F*cking Chargebacks

So this blows....you got a chargeback. You've finished your event and now your client is not happy for one reason or another. Fear not, this is how you handle a chargeback. 

Credit card chargebacks happen when a customer, for any number of reasons (ranging from fraudulent use of a card to dissatisfaction with the good or service received), disputes a credit card transaction through her issuing bank.

Depending on the credit card brand, customers have 120 days from the sale or when they discovered a problem with the product to dispute a charge.  Whenever a chargeback is initiated, you'll receive a code from the issuing bank that gives a reason for the dispute.

It's important here that once you are up and running accepting credit cards that you take the necessary precautions in case something should go wrong. 

Whenever a chargeback happens 9 times out of 10 you will have the money taken out of your account while the transaction in question is investigated. Square has a new feature where they now offer chargeback protection where a certain amount or less (depending on your history) won't be taken out of your account while the transaction is pending. 


PayPal, Stripe, Braintree, Square, Authorize.net, all have ways of processing and managing chargebacks but all of them generally go in this manner. You'll receive an email with all the information on the transaction. The email looks something like this: 

The burden of proof now falls on the merchant to provide documentation that the charge is indeed legitimate. At this point if you are agreeing to accept liability for this charge and you believe the client is right, you can accept the chargeback, the client is returned their money, and nothing further is required on your part. Alternatively, once you get this lovely letter and you believe you are in the right, you can lock and load and write a killer persuasive essay. This is your opportunity to gather all of the documentation to respond to this chargeback. 


  • Signed Rental Agreement 
  • Signed Credit Card Authorization
  • Signed Credit Card Receipt
  • Email correspondence with client 
  • Any Client Approvals on design or artwork
  • Event Report of Attendant showing a completed event
  • Photos of the event showing the booth (if the customer's complaint was they didn't receive a product)
  • GPS coordinates of Attendant at their event

It's just like my mother said, you cannot have enough friends, money, or documentation. The more the merrier.

There is any other form of inquiry called a "Retrieval." This is where the issuing bank contacts your bank and asks for information regarding the transaction. This is just like saying, "Oh hey, we have a customer doesn't really know what this charge is, can you show us some stuff that you have that shows this transaction is legit?" I wouldn't worry about these too much, but I absolutely would include all of the information I just described.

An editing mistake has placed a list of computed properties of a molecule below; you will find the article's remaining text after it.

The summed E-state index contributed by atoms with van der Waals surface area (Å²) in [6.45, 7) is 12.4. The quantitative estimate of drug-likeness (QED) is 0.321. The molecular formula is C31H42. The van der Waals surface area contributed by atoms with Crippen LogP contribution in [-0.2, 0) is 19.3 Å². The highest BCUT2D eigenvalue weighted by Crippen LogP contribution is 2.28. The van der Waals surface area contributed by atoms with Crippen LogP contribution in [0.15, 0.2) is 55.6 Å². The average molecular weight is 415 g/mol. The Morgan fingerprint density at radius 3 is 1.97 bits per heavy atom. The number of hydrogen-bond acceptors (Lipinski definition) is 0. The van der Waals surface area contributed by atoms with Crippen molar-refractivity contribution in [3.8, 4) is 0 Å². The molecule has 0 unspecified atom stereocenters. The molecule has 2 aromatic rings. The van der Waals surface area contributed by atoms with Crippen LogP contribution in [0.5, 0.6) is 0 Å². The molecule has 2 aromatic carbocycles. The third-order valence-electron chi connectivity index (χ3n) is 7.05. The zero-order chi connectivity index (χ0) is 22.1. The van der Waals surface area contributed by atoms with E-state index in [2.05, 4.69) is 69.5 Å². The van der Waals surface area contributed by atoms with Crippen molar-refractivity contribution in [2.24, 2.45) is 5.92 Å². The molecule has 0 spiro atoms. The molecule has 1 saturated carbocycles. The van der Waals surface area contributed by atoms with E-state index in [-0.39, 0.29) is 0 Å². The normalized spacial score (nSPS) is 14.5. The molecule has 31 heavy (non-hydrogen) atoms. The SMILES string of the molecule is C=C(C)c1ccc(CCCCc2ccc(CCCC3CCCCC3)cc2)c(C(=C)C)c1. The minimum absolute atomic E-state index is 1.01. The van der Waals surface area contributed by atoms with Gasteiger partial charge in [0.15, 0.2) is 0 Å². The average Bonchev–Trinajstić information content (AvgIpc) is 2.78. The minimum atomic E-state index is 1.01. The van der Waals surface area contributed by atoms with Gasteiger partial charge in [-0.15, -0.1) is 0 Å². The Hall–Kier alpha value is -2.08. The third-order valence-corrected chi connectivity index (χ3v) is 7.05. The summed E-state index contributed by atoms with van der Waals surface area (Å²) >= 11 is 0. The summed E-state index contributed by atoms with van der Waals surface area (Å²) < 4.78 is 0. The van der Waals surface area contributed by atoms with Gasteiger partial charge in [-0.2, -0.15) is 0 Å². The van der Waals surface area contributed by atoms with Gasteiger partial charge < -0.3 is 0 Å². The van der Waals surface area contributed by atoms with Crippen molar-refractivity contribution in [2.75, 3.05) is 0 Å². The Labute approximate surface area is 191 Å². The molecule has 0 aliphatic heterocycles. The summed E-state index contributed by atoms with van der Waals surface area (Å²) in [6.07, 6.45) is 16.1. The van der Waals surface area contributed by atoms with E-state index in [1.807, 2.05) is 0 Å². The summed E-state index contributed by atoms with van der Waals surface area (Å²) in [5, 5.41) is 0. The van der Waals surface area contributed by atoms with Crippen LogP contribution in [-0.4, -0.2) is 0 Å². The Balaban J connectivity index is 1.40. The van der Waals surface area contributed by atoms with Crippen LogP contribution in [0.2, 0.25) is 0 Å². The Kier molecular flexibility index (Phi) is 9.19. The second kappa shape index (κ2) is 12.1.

• Respond Quickly
    Respond to retrieval requests and chargebacks promptly. Banks will simply process a chargeback if you don't respond to the dispute in the allotted time and there is no way to dispute it once they've made their decision 
  • Deliver Great Customer Service & Ensure Transparency
    Make sure that your client is happy and knows exactly what they are getting. The last thing you want is confusion with your customer thinking they are going to receive one product and you deliver another. 
  • Swipe Cards When Possible
    Swipe cards to prevent fraud, this is very simple. If you take credit cards online, make sure they are done securely. If you take a credit card by phone, make sure you have a signed authorization. 
  • Communicate
    Communicate with customers and make sure they understand what they are getting. 
  • Abide by Card Association Regulations
    Follow the terms of service set by the card brands. Any compliance violation can cause a merchant to lose its chargeback rights.
  • Make sure your name is clear on the credit cards statement. "ABC PHOTOBOOTHS" is easier to identify than "ABC HOLDINGS GROUP, LLC." Almost all credit card processors require a phone number to be listed on the transaction, make sure that number is current and up to date. 

After you've sent your documentation you sit and wait. Now is a great opportunity to re-evaluate your business and see what things could be better and to really learn from this experience (because it will happen again).

If you had a customer that was pissed off because they didn't get the booth they thought they ordered, make sure that your contract and website state exactly what they are getting and what is included in their package. 

If you have a customer that had an issue with cancellation or rescheduling, and there's a gap in your contract, now is the time to visit your attorney and fill in that gap. 

If you screwed up at your event, and you were taken to the cleaners by your client, now is a great time to updated your processes to make sure that doesn't happen again. 

If the credit card company decides in your customers favor you will get an email saying what happens next, if they were holding the money, thats now gone. If they weren't holding the money they will tell you the date at which the money will be removed from your account. 

If you won the dispute, congratulations! This is not an easy task! There are times where no news is good news and once you submit your information, you'll never hear from them again. Other times you will receive a confirmation email that you did in fact win, and if money was removed from your account, they will state the date to which it will be returned. 


Ryan Salinas is an Adele Lover, Entrepreneur, and Photographer...in that order. He has been in the events industry for over 14 years. If you have any questions about the article you just read, send him an email or visit his website!

Ryan Salinas